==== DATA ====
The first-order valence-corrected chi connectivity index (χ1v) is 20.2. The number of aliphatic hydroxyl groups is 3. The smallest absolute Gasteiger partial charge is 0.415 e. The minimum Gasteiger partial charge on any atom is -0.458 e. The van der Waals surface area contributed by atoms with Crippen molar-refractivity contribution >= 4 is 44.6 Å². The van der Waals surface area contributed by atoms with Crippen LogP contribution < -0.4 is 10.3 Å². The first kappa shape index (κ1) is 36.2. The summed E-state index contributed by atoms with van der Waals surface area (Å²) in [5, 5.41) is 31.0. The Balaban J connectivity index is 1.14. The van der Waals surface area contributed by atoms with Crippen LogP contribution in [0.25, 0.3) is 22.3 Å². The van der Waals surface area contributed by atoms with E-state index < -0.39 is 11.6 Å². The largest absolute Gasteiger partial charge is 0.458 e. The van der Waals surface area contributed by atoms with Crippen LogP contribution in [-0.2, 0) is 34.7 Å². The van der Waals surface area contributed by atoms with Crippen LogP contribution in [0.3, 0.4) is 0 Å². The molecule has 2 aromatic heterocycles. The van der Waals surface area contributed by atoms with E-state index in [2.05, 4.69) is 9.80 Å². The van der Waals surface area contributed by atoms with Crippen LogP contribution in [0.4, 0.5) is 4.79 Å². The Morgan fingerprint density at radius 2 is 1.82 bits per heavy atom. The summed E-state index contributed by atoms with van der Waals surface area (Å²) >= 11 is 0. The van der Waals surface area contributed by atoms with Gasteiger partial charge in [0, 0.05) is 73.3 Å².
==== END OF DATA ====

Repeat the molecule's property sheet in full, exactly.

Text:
The first-order valence-corrected chi connectivity index (χ1v) is 20.2. The number of aliphatic hydroxyl groups is 3. The smallest absolute Gasteiger partial charge is 0.415 e. The minimum Gasteiger partial charge on any atom is -0.458 e. The van der Waals surface area contributed by atoms with Crippen molar-refractivity contribution >= 4 is 44.6 Å². The van der Waals surface area contributed by atoms with Crippen LogP contribution < -0.4 is 10.3 Å². The first kappa shape index (κ1) is 36.2. The summed E-state index contributed by atoms with van der Waals surface area (Å²) in [5, 5.41) is 31.0. The Balaban J connectivity index is 1.14. The van der Waals surface area contributed by atoms with Crippen LogP contribution in [0.25, 0.3) is 22.3 Å². The van der Waals surface area contributed by atoms with E-state index < -0.39 is 11.6 Å². The largest absolute Gasteiger partial charge is 0.458 e. The van der Waals surface area contributed by atoms with Crippen LogP contribution in [-0.2, 0) is 34.7 Å². The van der Waals surface area contributed by atoms with Crippen LogP contribution in [0.3, 0.4) is 0 Å². The molecule has 2 aromatic heterocycles. The van der Waals surface area contributed by atoms with E-state index in [2.05, 4.69) is 9.80 Å². The van der Waals surface area contributed by atoms with Crippen LogP contribution in [0.4, 0.5) is 4.79 Å². The Morgan fingerprint density at radius 2 is 1.82 bits per heavy atom. The summed E-state index contributed by atoms with van der Waals surface area (Å²) >= 11 is 0. The van der Waals surface area contributed by atoms with Gasteiger partial charge in [0, 0.05) is 73.3 Å².